|The Radion, close relative of the Nucleon, captures Giant Robo, and Fangor is going to replace the robot's electronic brain. Johnny and Jerry find the robot. Johnny's tears of frustration reactivate the robot's brain so it can fight Radion.|
|21||"The Terrifying Space Mummy"||Manuel San Fernando||Reuben Guberman,
|21 February 1968|
|The Space Mummy has poisoned the water supply so anyone who drinks it is turned into a mummy. Space Mummy and Gargoyle are hiding out in a convent dressed as nuns. Agent U5 is captured, and Jerry dresses as a nun to save her. Marie storms the convent with guns blazing to save them. Giant Robo must fight the Starker, a monster that can change size at will.|
|22||"Clash of the Giant Robot"||Manuel San Fernando||Reuben Guberman,
|28 February 1968|
|The country of Melcon wants their own giant robot, and the anniversary of Giant Robo's creation is spoiled by the news. The Melconians build Cleopat, but Goldenaut steals it. Gargoyle scientists cannot activate Cleopat, but the robot's reaction defense disables Giant Robo by using his own attacks against him. Even blinded, Giant Robo defeats Tentaclon and throws it at Cleopat, destroying them both.|
|23||"Dr. Eingali, Master of Evil"||Manuel San Fernando||Reuben Guberman,
|28 February 1968|
|Johnny Sokko is the one who controls the gigantic Giant Robo with the wrist-watch controller microphone. One day, he receives a parcel from his father as a birthday gift; it is a kit for constructing a man-size robot.|
|24||"Hydrazona, a Terrifying Bacteria"||Manuel San Fernando||Reuben Guberman,
|18 March 1968|
|25||"Drakulon, Creature of Doom"||Manuel San Fernando||Reuben Guberman,
|25 March 1968|
|Drakulon, the evil alien vampire from Planet Gargoyle, has transformed a lot of people into vampires in an effort to help Emperor Guillotine possess the Earth. Will Johnny and Jerry hold off Drakulon's blood-thirsty slaves until the Giant Robot arrives, or will they too be turned into vampires?|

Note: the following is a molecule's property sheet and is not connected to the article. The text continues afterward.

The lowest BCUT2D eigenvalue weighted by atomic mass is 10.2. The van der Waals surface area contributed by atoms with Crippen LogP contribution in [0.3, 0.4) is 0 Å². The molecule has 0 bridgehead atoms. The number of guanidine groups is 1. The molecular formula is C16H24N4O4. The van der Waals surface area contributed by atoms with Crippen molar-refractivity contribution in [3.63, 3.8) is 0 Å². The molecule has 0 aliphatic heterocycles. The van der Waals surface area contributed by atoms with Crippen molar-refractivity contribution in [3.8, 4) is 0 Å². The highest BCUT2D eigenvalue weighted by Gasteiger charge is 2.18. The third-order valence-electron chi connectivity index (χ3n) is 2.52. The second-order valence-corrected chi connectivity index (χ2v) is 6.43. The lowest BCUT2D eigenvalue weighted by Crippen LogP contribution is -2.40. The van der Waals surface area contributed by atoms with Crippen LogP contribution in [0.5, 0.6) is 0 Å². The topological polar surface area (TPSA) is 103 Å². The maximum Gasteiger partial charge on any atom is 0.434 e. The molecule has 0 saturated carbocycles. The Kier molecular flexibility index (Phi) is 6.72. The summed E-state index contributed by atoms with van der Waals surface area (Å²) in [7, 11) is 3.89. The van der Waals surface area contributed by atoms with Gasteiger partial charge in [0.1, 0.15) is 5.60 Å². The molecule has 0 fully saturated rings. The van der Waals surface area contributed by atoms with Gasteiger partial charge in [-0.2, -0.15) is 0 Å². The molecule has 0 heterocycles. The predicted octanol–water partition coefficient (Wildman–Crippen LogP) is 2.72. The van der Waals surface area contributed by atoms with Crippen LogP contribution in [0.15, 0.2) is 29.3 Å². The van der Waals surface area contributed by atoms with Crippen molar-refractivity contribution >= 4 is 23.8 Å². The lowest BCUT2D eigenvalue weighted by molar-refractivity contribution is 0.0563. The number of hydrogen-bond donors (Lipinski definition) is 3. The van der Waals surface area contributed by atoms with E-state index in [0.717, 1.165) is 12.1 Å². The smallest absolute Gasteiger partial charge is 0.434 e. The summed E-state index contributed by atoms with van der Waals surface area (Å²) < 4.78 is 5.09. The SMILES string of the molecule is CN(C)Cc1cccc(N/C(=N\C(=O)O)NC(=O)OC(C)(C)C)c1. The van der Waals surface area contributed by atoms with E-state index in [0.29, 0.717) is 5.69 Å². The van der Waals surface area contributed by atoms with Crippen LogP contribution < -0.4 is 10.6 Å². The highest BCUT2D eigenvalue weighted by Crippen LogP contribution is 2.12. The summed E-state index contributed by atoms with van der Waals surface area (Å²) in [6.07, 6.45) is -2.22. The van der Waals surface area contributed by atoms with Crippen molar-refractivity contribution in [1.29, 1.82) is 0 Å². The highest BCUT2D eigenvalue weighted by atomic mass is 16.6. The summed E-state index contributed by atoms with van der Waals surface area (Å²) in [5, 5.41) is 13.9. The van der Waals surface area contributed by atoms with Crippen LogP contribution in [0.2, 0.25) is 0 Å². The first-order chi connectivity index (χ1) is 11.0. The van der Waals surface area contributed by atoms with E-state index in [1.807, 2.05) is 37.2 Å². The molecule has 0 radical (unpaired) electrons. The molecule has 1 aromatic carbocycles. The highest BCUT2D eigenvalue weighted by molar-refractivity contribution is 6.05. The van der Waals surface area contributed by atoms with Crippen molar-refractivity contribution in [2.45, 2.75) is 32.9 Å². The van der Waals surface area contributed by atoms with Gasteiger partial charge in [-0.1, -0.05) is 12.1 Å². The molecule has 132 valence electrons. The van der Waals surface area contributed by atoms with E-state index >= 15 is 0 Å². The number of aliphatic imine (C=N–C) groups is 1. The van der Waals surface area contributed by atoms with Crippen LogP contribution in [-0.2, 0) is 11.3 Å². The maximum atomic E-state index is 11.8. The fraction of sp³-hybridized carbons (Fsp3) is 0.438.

|26||"The Last of Emperor Guillotine"||Manuel San Fernando||Reuben Guberman,
|1 April 1968|
|Johnny is shot by a very careless assassin, and Emperor Guillotine pulls out all the stops, throwing his three remaining monsters at Giant Robo. Guillotine then grows to an incredible size and declares himself ruler of the world. Giant Robo cannot defeat him, because Guillotine is made of atomic energy and traditional attacks would blow up Earth. Will Giant Robo make the ultimate sacrifice to save the planet and Johnny?|
GR: Giant Robo (GR ジャイアントロボ GR: Jaianto Robo?) is an animated TV series written by Chiaki Konaka (Serial Experiments Lain, The Big O) and directed by Masahiko Murata (Jinki:EXTEND, Mazinkaiser). At the dawn of the 21st century, Earth is overrun by giant robots. Daisaku Kusama encounters the titular Robo in Okinawa ruins. Beckoned by forces he cannot understand, Daisaku is made to bond with Robo and defend his homeland from the incoming evil.
In popular culture
- Johnny Sokko and His Flying Robot – Shout! Factory's Package Art for 'The Complete Series' DVD
- Wu, Frank H. Yellow: Race in America Beyond Black and White. New York: Basic Books, 2002. Print.
- The Johnny Sokko Forum – Started on May 16, 2008
- A Complete Guide to Toei's 1960s Sci/Fi Series by Keith Sewell
- Giant Robo (tokusatsu) (anime) at Anime News Network's encyclopedia
- Johnny Sokko and His Flying Robot at the Internet Movie Database
- Episode synopses at scifijapan.com
- Yumiko Katayama blog 片山由美子の70's メモリー☆そして今♪